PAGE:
It is important to note that root canals are done under a local anesthetic, so patients will not feel any pain while their procedure is in process. The numbing shots cause a bit of a pinching sensation, but the medication works quickly to numb the area.
Once the patient is numb, a small opening is made in the tooth’s crown. This opening gives the dentist access to the inner parts of the tooth, which include the pulp, blood vessels, and nerves. These tissues can become inflamed or infected, and root canals seek to remove the diseased tissue and protect the integrity of the tooth.
During the procedure, all the affected tissues are removed. The dentist will use special tools called canal files to clean the canals inside the roots and make sure all infected tissue is removed.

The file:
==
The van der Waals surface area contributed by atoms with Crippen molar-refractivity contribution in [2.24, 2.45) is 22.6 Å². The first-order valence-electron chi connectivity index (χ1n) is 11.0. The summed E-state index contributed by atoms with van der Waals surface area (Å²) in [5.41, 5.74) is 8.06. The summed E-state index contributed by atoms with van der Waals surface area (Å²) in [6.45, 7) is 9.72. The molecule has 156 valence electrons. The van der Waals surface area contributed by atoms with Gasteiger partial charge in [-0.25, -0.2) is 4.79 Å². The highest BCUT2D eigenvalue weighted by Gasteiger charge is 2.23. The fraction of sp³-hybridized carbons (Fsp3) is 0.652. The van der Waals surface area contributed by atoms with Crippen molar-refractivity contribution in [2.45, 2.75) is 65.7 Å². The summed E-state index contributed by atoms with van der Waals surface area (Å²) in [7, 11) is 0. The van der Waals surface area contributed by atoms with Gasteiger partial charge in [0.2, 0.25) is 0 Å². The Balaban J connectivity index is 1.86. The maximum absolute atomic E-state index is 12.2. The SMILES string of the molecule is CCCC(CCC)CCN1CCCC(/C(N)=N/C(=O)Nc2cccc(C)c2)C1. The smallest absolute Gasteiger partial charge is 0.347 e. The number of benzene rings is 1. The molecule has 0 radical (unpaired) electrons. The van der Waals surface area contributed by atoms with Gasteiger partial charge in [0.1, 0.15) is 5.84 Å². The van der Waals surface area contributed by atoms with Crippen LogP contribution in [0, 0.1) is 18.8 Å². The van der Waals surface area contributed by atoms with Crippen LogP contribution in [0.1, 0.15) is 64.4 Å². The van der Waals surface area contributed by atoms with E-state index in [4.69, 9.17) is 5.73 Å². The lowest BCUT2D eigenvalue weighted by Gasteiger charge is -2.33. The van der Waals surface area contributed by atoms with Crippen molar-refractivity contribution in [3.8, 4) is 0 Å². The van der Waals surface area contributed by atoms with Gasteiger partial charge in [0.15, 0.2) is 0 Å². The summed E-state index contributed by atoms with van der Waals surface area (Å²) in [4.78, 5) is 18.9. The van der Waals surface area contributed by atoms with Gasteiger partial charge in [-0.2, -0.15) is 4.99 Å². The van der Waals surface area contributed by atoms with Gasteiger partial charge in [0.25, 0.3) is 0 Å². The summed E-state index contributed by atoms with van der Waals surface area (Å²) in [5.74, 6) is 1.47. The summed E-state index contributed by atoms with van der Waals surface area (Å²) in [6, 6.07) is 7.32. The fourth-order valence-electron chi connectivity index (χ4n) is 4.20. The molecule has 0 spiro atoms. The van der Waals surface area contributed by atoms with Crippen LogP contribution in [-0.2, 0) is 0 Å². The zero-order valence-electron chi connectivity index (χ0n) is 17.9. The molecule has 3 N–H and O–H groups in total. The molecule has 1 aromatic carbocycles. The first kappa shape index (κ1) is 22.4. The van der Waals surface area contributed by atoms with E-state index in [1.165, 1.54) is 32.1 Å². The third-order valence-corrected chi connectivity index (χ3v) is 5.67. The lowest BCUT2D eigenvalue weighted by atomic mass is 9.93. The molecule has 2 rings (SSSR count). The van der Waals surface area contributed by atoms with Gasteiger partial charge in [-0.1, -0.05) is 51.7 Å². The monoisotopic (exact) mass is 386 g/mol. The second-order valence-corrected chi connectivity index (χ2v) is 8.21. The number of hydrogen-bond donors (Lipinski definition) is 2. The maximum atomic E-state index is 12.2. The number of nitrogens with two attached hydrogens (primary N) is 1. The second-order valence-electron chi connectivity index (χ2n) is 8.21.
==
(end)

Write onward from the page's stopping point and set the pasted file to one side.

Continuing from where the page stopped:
Sometimes, the nerve needs to be removed, to ensure it no longer causes pain. Adult teeth no longer require the nerve roots, and they are unnecessary for chewing. Once removed, patients often feel a great level of comfort.
If an infection was inside the tissues, the dentist will not close the tooth right away. Instead, it will be packed with medication until all signs of infection are removed.
When it comes time for the tooth to be filled and sealed, a special material called gutta-percha is put in place. This material mimics the natural tooth pulp. It is rubbery and can expand and contract with changing temperatures inside the mouth.